Botanical Brain Boost

Exploring how surroundings impact unconscious cognitive processing during work and rest.

By: Anya Higashionna

As a student who loves the outdoors, I have always found great joy and comfort in curating house plants for my living spaces. When I left for college I was determined to hand carry all my plants through the airport from my room in California to my dorm in Washington. I believe the effort was worth it as the living greenery in my dorm room has enhanced my space and thus my wellbeing. I love the calming effect of having a piece of nature indoors and the curiosity the different colors and shapes of plants inspire. These feelings spurred me to dig deeper into the world within which I surrounded myself. 

With green on my mind, I wondered if there was a possible scientific explanation connecting my botanical buddies and my health. Turns out, there is! A 2022 research paper, “Characteristics of Eye Movement while Viewing Indoor Plants and Improvements in Occupants’ Cognitive Functions”, from the Department of Architecture at Waseda University in Tokyo, Japan researches the cognitive benefits of plants through a series of tests and rest periods in combination with an eye tracking device. While many know plants are beautiful, the researchers wondered: can they help you think better?

So What Happened in This Study?

Imagine you only had four objects to select from to place in your study space before an exam to test your creativity and memory; no object, a real plant, a fake plant, or a row of books. Which one would you choose in order to perform your best on the exam? These conditions were what thirty students from Waseda University were tested under to further dissect the theory of plant improvements on cognitive functions of creativity and memory. They also outfitted participants with an eye tracking device to measure how well the brain was “resting”.

After a general health survey and calibration for the eye tracking devices, participants took a creativity test called the Unusual Uses Tests (UUT). During this task one would be given objects and write down as many unusual uses for each in a given time, requiring the brain to think creatively. This task would consist of a three minute rest period in between a six and twelve minute testing period and would be scored through a uniqueness and fluency score. For example, an object one might be given is a “shoe”. A common idea was using the shoe as a ball, but a less common more unique response that would be scored higher was using the shoe as a boat for a Barbie doll.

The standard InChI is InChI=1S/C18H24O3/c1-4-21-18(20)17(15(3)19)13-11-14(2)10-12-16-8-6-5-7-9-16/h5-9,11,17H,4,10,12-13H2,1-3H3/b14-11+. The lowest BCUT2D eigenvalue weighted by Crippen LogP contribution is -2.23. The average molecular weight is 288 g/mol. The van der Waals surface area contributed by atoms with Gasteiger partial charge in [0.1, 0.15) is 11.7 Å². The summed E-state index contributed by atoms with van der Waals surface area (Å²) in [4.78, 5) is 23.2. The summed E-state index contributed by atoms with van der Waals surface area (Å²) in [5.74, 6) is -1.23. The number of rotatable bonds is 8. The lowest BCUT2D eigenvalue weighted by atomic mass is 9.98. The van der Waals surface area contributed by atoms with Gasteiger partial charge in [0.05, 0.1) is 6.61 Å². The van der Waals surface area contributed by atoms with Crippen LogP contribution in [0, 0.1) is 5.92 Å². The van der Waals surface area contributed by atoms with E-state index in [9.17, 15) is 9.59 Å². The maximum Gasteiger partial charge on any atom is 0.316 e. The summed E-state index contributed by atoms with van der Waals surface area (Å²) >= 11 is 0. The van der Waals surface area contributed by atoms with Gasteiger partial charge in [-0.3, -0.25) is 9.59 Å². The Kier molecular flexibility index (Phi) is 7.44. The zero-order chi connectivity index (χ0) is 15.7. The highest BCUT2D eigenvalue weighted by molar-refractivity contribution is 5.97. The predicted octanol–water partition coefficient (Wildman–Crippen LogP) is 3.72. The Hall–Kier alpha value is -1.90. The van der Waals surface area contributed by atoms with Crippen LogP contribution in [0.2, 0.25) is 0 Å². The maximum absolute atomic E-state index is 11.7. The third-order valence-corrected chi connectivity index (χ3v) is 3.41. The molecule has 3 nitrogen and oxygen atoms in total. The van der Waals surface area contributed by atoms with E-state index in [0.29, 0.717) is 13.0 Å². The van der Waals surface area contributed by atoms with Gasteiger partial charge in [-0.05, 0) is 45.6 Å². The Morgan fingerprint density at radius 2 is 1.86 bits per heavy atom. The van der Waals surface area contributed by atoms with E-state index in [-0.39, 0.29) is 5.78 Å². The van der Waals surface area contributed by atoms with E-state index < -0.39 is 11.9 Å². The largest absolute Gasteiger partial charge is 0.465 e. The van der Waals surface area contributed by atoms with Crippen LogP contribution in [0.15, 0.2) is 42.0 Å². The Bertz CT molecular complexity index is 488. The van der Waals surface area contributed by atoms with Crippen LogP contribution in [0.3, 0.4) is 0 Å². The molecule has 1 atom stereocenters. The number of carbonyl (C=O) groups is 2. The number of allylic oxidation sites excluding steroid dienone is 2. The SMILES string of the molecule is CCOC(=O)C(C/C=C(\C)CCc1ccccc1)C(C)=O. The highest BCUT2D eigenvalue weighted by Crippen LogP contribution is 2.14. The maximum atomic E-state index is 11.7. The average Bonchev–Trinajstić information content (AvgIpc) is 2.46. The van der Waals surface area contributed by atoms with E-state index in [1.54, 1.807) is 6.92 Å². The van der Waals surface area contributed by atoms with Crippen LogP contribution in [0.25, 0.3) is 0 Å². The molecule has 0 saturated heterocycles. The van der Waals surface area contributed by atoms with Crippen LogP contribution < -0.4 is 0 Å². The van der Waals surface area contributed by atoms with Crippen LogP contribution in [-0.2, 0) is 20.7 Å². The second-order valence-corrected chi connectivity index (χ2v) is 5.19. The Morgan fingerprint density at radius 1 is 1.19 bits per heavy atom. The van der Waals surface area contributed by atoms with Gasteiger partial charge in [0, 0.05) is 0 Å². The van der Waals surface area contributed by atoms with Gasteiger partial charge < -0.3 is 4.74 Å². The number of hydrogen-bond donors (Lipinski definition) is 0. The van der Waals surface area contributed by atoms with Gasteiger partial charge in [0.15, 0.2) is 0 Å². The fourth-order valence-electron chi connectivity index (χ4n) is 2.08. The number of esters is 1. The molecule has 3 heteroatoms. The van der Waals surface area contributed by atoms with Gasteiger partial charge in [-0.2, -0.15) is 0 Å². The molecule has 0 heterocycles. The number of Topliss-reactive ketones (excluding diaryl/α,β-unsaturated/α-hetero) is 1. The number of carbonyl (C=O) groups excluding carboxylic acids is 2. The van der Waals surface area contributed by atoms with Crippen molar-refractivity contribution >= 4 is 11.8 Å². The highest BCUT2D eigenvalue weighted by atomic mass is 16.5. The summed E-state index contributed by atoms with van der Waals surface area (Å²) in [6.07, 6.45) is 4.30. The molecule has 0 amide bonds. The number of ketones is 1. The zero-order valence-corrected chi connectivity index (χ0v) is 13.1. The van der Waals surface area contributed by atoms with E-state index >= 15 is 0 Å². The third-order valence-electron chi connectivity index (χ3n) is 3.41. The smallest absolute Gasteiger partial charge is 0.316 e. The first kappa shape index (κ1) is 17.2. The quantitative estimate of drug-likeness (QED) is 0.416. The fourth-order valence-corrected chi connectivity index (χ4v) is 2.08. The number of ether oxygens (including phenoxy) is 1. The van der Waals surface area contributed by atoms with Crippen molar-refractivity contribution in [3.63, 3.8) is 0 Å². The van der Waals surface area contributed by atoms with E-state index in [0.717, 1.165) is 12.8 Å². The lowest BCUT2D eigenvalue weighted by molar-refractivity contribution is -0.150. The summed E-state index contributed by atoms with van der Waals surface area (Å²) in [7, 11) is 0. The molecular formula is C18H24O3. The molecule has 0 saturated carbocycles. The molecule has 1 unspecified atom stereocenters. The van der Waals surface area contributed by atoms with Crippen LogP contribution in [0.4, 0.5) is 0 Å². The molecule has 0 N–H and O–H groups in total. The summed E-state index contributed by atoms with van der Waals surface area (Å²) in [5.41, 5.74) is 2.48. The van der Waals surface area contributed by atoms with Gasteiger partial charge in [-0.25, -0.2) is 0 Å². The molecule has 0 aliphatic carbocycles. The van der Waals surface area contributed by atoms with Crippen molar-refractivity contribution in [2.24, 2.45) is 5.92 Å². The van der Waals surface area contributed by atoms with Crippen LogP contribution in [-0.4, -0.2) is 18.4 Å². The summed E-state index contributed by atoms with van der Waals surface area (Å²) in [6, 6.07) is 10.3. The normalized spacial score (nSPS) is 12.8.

Next after another recalibration of the eye tracker, they did a working memory task where they were given sentences written in Japanese with one underlined word. The goal was to recall the words in order as presented for a score of 2 or out of order for a score of 1. There were three six minute tasks periods with two two minute rest periods between each.

What was Found After Analyzing the Data?

The main thinking tasks were creativity and working memory tasks. Surprisingly, they didn’t find many differences in increasing creativity or working memory here! What did they find? Plants may not have helped with thinking, but they seemed to be helpful for resting in between thinking where they had also used eye tracking. The paper’s authors, Dr. Soma Sugano, explains, “Eye-tracking technology offers a unique advantage in that it can measure unconscious visual perception.” Basically, it measures fixations, or periods of staring, and blink rate. If you have low fixation, and higher blink rate, this indicates you are using less brain power and you are “restoring” your attention. Essentially, the eye tracking measured if you were truly resting your brain during the rest breaks.

 “Our study’s novel finding is related to how individuals visually perceive indoor plants during their rest periods while working,” says Dr. Sugano. This is interesting to consider as the results and expectations showed that females would have fewer fixations in case 2 (real plant) than in the remaining cases during the rest period of the UUT task. This measurement of the number of blinks and fixations during the rest periods of each task, “consistently support the understanding that the plants had an attention restoration effect during the rest periods of the RST” (Sugano, 2022, p.10), and UUT for females. 

Soft Fascination on Attention Restoration